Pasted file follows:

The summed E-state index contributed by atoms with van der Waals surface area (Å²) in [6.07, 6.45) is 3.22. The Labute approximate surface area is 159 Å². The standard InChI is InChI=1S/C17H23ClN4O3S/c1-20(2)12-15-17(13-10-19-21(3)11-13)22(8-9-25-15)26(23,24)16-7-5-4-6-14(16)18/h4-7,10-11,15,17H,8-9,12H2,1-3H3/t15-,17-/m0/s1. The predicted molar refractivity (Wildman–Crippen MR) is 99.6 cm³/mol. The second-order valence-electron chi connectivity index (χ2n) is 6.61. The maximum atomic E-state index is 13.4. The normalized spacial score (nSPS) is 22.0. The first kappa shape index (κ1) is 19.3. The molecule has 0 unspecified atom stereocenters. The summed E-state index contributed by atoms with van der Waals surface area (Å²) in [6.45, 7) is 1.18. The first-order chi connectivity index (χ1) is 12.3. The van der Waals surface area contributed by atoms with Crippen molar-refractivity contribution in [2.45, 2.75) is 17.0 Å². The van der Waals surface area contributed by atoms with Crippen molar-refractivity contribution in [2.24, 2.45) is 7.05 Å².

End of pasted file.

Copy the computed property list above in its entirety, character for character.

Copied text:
The summed E-state index contributed by atoms with van der Waals surface area (Å²) in [6.07, 6.45) is 3.22. The Labute approximate surface area is 159 Å². The standard InChI is InChI=1S/C17H23ClN4O3S/c1-20(2)12-15-17(13-10-19-21(3)11-13)22(8-9-25-15)26(23,24)16-7-5-4-6-14(16)18/h4-7,10-11,15,17H,8-9,12H2,1-3H3/t15-,17-/m0/s1. The predicted molar refractivity (Wildman–Crippen MR) is 99.6 cm³/mol. The second-order valence-electron chi connectivity index (χ2n) is 6.61. The maximum atomic E-state index is 13.4. The normalized spacial score (nSPS) is 22.0. The first kappa shape index (κ1) is 19.3. The molecule has 0 unspecified atom stereocenters. The summed E-state index contributed by atoms with van der Waals surface area (Å²) in [6.45, 7) is 1.18. The first-order chi connectivity index (χ1) is 12.3. The van der Waals surface area contributed by atoms with Crippen molar-refractivity contribution in [2.45, 2.75) is 17.0 Å². The van der Waals surface area contributed by atoms with Crippen molar-refractivity contribution in [2.24, 2.45) is 7.05 Å².